Okay, as I mentioned before, I am a teacher. I teach every students from almost every age. Today and tomorrow are our Middle School's Parent-Teacher Conferences, or as I have come to think of them, the useless exercise in futility. It's no secret that these conferences are meant to help the students who are struggling in their classes, and reassure the parents of students who are doing fine. Unfortunately this isn't usually the case.
Today, I actually saw a parent that I needed to see. If Darwinism was right, this kid would either have never been born, or would have been eaten by a giant sloth at birth. His intelligence is not in question. It just simply isn't there. When asked today for their homework assignment, he glanced up with barely a bulb burning and asked, "what assignment?" I know that's not totally unusual, but seriously, this kid scares us sometimes with things he says or asks.
What was surprising was that I could actually tell his father that he doesn't pay attention in class. You see, most of the time, the only parents we see are the parents of good students (and not even ALL of them!). I teach two classes at this school, with only about 25 or 26 students between them. And no, I don't like small class sizes, so don't even think that. This means that while the teachers who have six middle school classes to deal with are seeing the dozens of parent that come to visit, I get to drift in a haze for an hour and a half hoping the clock will speed up so I can get to the important things I need to do.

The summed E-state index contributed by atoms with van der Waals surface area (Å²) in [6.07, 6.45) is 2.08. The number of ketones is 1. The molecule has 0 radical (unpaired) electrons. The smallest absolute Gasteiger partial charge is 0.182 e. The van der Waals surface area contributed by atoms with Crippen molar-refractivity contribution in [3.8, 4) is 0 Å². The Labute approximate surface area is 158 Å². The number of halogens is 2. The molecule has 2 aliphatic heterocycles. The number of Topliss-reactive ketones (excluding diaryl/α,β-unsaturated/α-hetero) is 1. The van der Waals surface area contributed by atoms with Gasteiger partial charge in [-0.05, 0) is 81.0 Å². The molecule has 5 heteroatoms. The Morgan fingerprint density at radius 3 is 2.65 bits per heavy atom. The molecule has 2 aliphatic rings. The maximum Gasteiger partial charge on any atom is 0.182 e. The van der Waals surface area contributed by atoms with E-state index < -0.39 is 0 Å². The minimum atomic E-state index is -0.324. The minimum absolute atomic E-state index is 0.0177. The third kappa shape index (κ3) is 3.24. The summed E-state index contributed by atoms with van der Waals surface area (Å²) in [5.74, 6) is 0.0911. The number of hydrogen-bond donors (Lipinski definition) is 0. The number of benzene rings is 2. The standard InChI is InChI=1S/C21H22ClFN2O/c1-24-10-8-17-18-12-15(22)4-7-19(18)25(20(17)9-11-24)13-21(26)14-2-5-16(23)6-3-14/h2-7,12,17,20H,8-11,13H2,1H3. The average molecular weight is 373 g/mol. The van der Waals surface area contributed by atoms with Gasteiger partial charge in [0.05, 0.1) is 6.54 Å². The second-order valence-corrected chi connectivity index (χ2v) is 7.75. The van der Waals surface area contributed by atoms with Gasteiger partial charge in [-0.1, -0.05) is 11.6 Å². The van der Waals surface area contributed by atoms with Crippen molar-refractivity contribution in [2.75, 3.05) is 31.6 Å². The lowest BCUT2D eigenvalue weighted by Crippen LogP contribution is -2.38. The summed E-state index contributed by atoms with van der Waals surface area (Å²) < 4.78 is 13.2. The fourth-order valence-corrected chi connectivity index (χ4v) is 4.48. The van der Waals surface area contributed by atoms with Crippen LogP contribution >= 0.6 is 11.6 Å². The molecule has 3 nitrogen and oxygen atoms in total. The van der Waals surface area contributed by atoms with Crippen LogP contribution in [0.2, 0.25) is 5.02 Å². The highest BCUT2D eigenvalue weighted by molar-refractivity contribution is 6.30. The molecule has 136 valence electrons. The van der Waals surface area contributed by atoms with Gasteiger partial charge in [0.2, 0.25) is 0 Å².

Now someone might say, "But Parent-Teacher conferences are important!" Well, they can be. But for me they are just another sign of one of the things that is wrong with education. So I'm going to hop up onto this soap-box and give you a little bit of advice.
1) Care about your kids' education. Not in the carrying-signs-and-voting-for-education-reform-candidates kind of way. Get involved! Be a presence at school board meetings. Volunteer your time if you can. Actually meet the teachers in you kid's life.
2) Don't sit back and leave it all up to the school. You will make the biggest impact on your child's life, for good or ill, so be involved with what they do. Ask them how their day went, ask them if they have homework. Make them do it. Ask them if they turned it into the teacher. Show an interest in what they do. If you aren't interested, why should they be?
3) Attend Parent-Teacher conferences. But don't just go and walk around in a stupor. Ask the teachers pointed questions and listen to how they respond. If they are gushing enthusiasm like oil from a BP well, then you know things are okay. If they look away and pause while trying to come up with a polite way of telling you your child is only slightly brighter than a ficus tree, then delve a little deeper. You may just find that you can do something to assist in remedying the situation.
4) Talk to other parents who are doing these same things, and even look to helping other parents become actively-minded. As a teacher, if I feel the parents have already given up on their child, I see very little hope. I will do my best to "save" your child, but I cannot do it alone. Believe me when I say that your child's welfare is in the thick of everything I do. But if you don't meet me part way, I will NEVER make enough of a difference to matter in the end (yes there are rare cases where a teacher can change a child's life, BUT THAT SHOULD HAVE BEEN YOUR JOB!!!!!).